Nigeria, Africa’s most populous country and one of the most corrupt in the world, is also one of the most religious. Poll after poll marks the increase of a powerful religiosity which is permeating every aspect of life in the country from politics to popular culture. But nowhere does Nigeria’s obsession with religion manifest itself more vigorously than on its university campuses.
A particularly tragic indication of the campuses’ involvement in the collective quest for heavenly salvation came in September, when news broke of the events involving nine students of the Obafemi Awolowo University, Ile-Ife.
Founded in 1962, the university established an international reputation in the ’70s as a formidable intellectual powerhouse before succumbing to a nationwide decline in the ’80s.
The students, seven male and two female, all members of the Word Ablaze Fellowship, a campus Christian association, had abandoned the end-of-semester examinations for the nearby village of Tonkere, where, it later transpired, they had retired in anticipation of Rapture.
The aspiring rapturees had spent the better part of a week on a meagre diet of bread and water eagerly anticipating their ascent to Paradise, before eventually being rescued by a local hunter. At no point during their five-day fast in the forest did they levitate so much as an inch.
The saga of the “Ife Nine” is symbolic of Nigerian society’s collective longing for an outside (read divine) solution to problems directly traceable to human agency. To cite just one example, the popular quest for a “divine intervention” has led to the increasing influence of an array of “spiritual advisers” who have become part of official structures of power across the country.
Pastor Enoch Adejare Adeboye, the enormously influential leader of the Redeemed Christian Church of God (RCCG), tops the list of a select theocratic class with a “direct line” to the corridors of state power. But how has a still notionally secular country, with a great intellectual tradition, come to find itself in the grip of a profoundly pietistic ardour?
Nigerian universities have lost their once cherished status as the epicentre of intellectual life in the country, and this has happened in tandem with the creeping religionisation of the campuses. While the one is not necessarily the direct cause of the other, religious groups (both Christian and Islamic) have largely stepped into the space (symbolic and physical) vacated by secular intellectual organisations.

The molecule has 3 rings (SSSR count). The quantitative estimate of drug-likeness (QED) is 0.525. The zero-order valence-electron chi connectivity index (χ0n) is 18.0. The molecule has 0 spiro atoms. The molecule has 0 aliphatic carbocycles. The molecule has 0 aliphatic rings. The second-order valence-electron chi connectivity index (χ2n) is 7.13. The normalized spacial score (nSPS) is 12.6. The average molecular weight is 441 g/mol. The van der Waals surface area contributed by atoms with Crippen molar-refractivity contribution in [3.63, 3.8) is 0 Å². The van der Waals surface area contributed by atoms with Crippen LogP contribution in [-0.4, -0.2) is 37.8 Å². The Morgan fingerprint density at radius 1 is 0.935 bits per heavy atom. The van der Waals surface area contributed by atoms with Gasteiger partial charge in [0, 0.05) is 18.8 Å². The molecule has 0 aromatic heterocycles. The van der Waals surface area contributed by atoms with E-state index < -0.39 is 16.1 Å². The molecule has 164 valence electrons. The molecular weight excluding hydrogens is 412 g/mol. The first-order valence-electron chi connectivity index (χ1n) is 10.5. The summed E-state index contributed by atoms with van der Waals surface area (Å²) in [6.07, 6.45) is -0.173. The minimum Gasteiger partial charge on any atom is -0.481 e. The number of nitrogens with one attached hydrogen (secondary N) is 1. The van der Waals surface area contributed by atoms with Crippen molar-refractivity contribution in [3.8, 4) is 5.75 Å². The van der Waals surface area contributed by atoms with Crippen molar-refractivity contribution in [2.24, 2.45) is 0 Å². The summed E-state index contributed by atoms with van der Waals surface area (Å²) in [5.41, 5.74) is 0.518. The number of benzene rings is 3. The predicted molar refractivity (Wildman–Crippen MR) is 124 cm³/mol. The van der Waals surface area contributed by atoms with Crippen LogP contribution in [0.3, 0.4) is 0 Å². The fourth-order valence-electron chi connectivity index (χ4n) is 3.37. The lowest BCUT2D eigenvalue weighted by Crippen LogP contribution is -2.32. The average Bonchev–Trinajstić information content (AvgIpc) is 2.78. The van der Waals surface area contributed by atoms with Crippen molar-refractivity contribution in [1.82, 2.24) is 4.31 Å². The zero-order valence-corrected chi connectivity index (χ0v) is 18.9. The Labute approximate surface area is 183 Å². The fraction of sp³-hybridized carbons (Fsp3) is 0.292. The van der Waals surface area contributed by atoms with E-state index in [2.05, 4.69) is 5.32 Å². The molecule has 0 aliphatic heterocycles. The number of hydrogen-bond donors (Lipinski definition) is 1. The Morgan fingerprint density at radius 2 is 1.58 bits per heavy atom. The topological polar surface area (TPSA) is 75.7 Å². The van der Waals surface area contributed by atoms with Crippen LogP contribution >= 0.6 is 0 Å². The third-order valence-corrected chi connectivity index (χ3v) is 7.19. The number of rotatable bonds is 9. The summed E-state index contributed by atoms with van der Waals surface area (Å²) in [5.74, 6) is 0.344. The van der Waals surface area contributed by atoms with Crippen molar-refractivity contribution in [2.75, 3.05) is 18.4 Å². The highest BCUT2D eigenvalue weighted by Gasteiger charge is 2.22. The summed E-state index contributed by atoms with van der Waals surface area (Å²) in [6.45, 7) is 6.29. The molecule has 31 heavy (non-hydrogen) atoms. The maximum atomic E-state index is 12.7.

The nationwide wave of charismatic religious fervour first broke on the campuses in the late ’70s, an important part of the “Pentecostal revolution” sweeping modern Nigeria. Back then, the emergent interdenominational student groups were sociable, if not exactly inviting, and for the most part were regarded as merely quaint or a trifle eccentric.
They were just another aspect of a lively campus culture. But since the early ’80s “born-again” students have sought to cultivate a specific identity as worshippers, one which works against the idea that they are first and foremost students indulging in their right to experiment with ideas. Student-as-questor-after-knowledge has been replaced by student-as-disciple.
In the same period the universities themselves have undergone a profound structural transformation, clearly visible in the degradation of physical infrastructure, the demotivation and consequent exile of faculty, and the decline of a once intellectually vibrant and politically astute student leadership.
In turn the campuses have transmuted into religious spaces where an increasingly bitter inter-religious struggle between Christianity and Islam and the rival sects of each is played out on the very walls of the institution.